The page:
The account managers at Bejo/de Groot and Slot regularly receive questions about how the onions are doing in the other major European onion countries, as well as questions about issues such as quality, yield and export. A reason for Onion magazine to take an annual look across the border to see how onion cultivation is developing in our neighbouring countries. Including figures, challenges and fun facts. 

The first country under the microscope was the United Kingdom (UK). The editors travelled to England in mid-August 2023 and talked to Chris Bettinson, crop manager alliums of Elsoms Seeds. During this visit, several plots of onions were viewed in the region where most onions are grown in the UK: East Anglia. 

The East Anglia region comprises the counties of Norfolk, Suffolk, Cambridgeshire and Essex. The onions are looking nice this growing season. In a few plots, the stand is a bit uneven, but overall it is good. The first plots were sown in February, after which it became too wet to sow for a period. The rest were all sown in April, says Chris Bettinson. 

Figures and facts  
About 8,650 ha of onions are grown throughout the UK, 8,500 ha in England, 100 ha in Scotland and 50 ha in Northern Ireland. Of the 8,650 ha, about 50 per cent are onion sets. The percentage of yellow onions is 70 per cent, 30 per cent is red onions. Only 3 per cent of the onion acreage is organic and 5 per cent is about overwintering onions. 

In recent years, the average yield per ha of yellow onions is 45 tonnes and 40 tonnes for red onions. The onions are grown for consumption in the UK and are packed for the supermarket by some large processors. Growing in the UK allows the country to meet about 60 per cent of its own annual requirements. The rest is imported, particularly from the Netherlands and Spain. 

Most soil types on which onions are grown consist of light clay, sand and peat soils. About 70-80 per cent of the onions can be irrigated, which is usually done with a reel and cannon or on larger plots with a pivot. Only a few plots have drip irrigation.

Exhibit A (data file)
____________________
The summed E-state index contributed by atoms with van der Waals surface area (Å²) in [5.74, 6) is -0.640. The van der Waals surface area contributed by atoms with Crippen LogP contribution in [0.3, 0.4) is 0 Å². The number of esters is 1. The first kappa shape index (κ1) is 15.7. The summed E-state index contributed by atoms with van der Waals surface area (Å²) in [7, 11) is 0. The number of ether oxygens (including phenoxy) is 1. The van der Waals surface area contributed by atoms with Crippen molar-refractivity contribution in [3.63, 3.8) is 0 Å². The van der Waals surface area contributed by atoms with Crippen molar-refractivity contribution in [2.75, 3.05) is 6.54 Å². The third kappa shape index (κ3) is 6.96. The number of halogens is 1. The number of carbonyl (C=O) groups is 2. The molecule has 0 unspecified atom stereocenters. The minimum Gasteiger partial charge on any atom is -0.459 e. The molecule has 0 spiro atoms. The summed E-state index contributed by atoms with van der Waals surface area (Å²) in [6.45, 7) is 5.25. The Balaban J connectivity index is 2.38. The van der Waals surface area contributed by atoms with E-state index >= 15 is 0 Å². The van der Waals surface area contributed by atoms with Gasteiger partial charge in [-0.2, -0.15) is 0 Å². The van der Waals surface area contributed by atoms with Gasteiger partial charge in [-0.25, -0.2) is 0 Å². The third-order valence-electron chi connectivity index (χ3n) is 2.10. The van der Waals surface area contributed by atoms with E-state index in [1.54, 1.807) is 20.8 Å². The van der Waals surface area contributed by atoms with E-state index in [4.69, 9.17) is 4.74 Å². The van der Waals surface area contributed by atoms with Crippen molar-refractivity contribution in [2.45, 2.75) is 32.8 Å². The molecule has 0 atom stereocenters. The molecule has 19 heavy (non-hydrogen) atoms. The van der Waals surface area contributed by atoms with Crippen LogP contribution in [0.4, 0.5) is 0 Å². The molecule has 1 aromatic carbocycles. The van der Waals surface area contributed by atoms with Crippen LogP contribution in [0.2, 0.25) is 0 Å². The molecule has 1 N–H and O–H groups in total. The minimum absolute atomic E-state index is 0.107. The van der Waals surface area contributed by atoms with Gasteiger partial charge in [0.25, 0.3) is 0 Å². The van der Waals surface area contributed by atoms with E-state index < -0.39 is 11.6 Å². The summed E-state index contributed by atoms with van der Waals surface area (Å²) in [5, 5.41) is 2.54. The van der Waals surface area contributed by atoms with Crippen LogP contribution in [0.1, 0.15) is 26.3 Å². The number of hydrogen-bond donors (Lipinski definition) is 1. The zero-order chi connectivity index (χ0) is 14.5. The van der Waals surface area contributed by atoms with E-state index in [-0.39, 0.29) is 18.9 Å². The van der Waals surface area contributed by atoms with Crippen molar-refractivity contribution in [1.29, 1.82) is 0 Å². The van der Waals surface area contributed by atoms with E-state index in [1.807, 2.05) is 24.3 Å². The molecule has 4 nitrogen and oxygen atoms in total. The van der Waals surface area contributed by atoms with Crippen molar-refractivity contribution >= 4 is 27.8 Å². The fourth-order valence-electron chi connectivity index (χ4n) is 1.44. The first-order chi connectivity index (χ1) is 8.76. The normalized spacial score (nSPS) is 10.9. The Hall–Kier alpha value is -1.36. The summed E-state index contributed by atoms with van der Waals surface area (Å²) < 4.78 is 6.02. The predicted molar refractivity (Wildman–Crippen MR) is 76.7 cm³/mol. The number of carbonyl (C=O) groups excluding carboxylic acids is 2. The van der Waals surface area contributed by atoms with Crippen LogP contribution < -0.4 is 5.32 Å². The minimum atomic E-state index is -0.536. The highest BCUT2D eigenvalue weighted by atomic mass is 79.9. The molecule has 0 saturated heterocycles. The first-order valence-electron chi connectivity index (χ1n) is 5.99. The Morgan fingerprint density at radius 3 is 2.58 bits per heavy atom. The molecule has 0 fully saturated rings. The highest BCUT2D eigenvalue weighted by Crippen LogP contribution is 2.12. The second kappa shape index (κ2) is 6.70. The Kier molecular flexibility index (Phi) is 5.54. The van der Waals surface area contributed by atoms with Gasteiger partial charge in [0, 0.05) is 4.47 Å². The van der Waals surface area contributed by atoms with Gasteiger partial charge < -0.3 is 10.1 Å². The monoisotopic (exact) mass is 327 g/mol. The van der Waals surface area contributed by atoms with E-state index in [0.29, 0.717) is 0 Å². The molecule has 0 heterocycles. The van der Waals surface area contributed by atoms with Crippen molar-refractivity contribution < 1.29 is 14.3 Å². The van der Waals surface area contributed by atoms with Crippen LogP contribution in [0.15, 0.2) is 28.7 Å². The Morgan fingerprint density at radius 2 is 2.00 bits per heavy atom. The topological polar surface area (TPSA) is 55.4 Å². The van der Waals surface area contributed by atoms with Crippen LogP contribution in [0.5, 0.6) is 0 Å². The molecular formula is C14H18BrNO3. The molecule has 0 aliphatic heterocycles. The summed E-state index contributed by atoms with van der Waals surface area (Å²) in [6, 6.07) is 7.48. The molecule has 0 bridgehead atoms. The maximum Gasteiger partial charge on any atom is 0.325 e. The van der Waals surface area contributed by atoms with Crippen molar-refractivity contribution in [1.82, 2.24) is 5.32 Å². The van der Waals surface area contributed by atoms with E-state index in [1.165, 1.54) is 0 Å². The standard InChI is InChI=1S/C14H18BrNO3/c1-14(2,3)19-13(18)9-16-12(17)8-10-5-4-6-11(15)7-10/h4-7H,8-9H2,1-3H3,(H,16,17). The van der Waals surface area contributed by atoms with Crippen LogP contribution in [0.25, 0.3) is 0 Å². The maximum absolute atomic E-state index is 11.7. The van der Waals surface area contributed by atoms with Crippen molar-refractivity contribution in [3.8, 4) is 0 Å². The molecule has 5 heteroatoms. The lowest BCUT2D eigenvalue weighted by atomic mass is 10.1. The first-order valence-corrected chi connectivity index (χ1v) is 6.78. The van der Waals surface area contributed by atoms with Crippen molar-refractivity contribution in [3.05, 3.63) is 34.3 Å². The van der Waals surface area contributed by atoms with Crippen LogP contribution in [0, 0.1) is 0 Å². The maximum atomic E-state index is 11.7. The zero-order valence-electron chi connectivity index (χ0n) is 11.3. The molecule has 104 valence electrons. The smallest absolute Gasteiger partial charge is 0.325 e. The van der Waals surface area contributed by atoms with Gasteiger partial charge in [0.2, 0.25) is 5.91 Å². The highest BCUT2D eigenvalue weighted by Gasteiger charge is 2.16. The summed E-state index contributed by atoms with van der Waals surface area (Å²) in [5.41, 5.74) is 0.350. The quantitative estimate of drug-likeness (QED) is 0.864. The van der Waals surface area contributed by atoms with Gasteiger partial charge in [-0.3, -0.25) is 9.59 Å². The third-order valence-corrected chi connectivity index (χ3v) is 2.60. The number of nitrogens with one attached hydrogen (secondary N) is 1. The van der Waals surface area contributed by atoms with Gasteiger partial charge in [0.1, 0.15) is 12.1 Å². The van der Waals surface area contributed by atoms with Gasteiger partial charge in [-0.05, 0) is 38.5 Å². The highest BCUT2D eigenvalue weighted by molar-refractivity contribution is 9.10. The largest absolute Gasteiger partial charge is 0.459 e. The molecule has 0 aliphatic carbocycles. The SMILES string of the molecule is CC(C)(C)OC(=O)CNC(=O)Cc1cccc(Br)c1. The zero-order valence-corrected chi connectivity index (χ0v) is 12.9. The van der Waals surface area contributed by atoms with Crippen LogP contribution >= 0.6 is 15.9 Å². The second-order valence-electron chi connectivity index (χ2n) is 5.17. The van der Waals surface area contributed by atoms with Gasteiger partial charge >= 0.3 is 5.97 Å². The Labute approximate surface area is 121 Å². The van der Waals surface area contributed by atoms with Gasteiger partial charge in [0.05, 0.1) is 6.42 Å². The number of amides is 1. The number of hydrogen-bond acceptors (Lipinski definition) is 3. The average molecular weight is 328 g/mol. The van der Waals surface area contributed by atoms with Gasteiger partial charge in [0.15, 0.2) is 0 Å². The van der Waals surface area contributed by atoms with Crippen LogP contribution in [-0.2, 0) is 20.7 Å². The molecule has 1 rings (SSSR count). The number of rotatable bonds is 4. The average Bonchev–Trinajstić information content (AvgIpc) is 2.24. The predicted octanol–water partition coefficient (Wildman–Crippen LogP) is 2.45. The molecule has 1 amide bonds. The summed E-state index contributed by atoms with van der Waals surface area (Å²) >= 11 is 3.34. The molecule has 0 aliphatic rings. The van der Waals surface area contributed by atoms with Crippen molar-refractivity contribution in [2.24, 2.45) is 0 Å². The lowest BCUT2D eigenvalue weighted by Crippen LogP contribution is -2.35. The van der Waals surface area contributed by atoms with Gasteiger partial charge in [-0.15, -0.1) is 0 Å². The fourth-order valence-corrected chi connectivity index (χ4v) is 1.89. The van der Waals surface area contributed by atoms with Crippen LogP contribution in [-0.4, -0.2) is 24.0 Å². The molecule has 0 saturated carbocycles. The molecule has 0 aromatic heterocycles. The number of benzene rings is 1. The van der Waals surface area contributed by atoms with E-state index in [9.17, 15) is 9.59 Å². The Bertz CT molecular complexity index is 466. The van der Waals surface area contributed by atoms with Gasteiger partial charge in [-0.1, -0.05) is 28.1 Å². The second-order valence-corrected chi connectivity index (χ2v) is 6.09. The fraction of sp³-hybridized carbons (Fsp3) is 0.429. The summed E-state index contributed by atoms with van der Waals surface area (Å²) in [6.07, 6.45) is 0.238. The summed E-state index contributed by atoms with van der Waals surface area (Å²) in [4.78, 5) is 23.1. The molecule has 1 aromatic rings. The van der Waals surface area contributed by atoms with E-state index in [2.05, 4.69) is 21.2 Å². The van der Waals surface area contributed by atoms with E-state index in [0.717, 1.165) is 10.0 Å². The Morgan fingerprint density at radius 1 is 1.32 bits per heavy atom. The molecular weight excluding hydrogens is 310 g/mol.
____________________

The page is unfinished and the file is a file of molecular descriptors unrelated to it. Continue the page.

As there is market demand for large onions (standard 60-90 mm) in the UK, 600,000 seeds are sown per hectare for yellow onions and 500,000 seeds per ha for red onions. The varieties Hybound and Hypark are among the largest yellow onion varieties in the UK, while Red Tide is the largest variety for red. 

Opportunities and challenges 
There are also opportunities and challenges in onion growing in the UK. Fusarium and mildew are mentioned as the biggest challenges. "Fortunately, at the moment we still have enough resources to control mildew, but it does get tricky," Chris Bettinson explains. "This year too, there were a number of plots with a significant mildew infestation. There have also been more problems with fusarium in recent years, both in the field and in storage." 

As far as fusarium is concerned, it would be nice if there were varieties with an even higher tolerance to the fungus. This is something that breeding is working hard on. Other challenges are lack of water and higher energy and cultivation costs, which could put pressure on cheaper imports. 

It is expected that the acreage of onions will remain relatively the same among our overseas neighbours in the coming years. It is a beautiful cultivation that fits perfectly into many growers' cropping plans and is also profitable. But there are certainly also export opportunities for Dutch onions towards the UK.